However, when reached by New Times, Kauderer refutes the claim that anyone but himself has ownership of the venue, saying, “I own the property, the concept, and trademark, and brand.”

Records from the U.S. Patent and Trademark Office show that Regents Park Equity LLC, one of Kauderer’s companies, filed for the Churchill’s Pub trademark in December 2018.

The lease agreement shows that the property and the liquor license remained under the ownership of 5501 NE Second Avenue LLC and were leased to Dale, stating that “at no point during the entirety of the Lease Term may the Tenant be permitted to obtain a separate liquor license for use on the premises.”

“Dale is a tenant operator that’s being evicted — that’s it,” Kauderer asserts. “He hasn’t met his obligations.”

This was the first time Kauderer had leased the operations of the venue, and according to him, it will be the last.

“It won’t happen again,” he promises.

The motion to evict District Live was filed on August 28. Zalman Law Firm, the legal representatives of 5501 NE Second Avenue LLC, has since filed a motion to correctly identify Dale’s company as District Live Agency LLC.

Besides the confusion of lease agreements versus legal ownership, it seems the impetus for the drama started as the pandemic hit, when the bar, along with thousands of others, was forced to close.

Dale, who leases a total of four properties from Kauderer, decided that the unforeseen pause in regular business would allow him to break ground on some major renovations to both Churchill’s and the three neighboring properties. According to Dale, this was part of a bigger plan agreed upon with Kauderer to create the Little Haiti Entertainment District, a broad vision that would be executed by Dale, and which would have seen Little Haiti become a walkable live music hub.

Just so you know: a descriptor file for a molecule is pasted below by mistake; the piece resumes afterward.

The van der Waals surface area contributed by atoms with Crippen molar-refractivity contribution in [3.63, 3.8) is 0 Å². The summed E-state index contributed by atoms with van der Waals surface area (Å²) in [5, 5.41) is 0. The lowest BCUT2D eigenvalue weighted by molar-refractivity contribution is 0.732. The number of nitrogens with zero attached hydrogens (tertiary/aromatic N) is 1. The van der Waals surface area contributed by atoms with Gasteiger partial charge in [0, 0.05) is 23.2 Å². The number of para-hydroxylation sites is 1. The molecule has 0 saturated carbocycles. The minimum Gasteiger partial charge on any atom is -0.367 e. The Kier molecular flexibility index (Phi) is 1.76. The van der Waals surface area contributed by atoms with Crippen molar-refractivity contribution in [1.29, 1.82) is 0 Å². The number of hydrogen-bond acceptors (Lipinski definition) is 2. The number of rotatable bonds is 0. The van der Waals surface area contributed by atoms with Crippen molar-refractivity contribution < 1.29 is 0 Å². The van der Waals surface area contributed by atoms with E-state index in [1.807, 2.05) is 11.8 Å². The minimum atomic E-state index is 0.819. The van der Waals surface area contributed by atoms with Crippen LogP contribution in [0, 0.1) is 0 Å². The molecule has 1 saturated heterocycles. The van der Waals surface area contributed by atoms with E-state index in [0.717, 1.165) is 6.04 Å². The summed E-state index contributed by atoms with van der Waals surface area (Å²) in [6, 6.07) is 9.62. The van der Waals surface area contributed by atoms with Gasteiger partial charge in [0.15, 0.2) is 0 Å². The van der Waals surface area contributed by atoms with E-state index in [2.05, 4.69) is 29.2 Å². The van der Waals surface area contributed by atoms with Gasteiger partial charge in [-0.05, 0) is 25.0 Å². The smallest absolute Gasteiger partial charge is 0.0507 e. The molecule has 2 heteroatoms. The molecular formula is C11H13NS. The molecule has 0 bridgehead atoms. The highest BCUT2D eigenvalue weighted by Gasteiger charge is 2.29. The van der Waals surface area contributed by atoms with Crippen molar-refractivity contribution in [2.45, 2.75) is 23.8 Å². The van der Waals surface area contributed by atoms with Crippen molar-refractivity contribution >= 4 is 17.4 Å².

According to Kauderer, he had shown Dale the plans for the proposed entertainment district but there was no concrete agreement that Dale would be in charge of executing it.

Dale also alleges that Kauderer owes him money from independent consultancy work that dated back to when he was initially brought on board by Kauderer, and that there was, again, a gentleman’s agreement to exchange what was owed for professional services in lieu of rent.

“I don’t have to pay rent,” Dale says. “I want to go through legal. I’m challenging him to come to evict me. I asked him for an accounting reconciliation.”

Kauderer says he doesn’t owe Dale for his consultant work and there is no balance pending.

During the lockdown, Dale and his partners began construction on an Airbnb rental for touring bands within a previously dilapidated apartment building, a new bar with an adjoining parking lot, and a new venue — all of which Dale claims he and his partners have funded. A visit to the properties confirmed there has been a significant amount of work. What Dale and his partners did not do was pay the rent, and Kauderer has since sent three-day notices for the other three properties. When asked by New Times when was the last time he paid rent for the Churchill’s property, Dale refused to answer.

With the eviction proceedings still pending, Dale says he looks forward to presenting his case.

Kauderer, on the other hand, is ready to put this behind him and promises to usher in a new era for the iconic bar and venue.

“I will bring in a team that was historically important to Churchill’s, and carry on,” he says.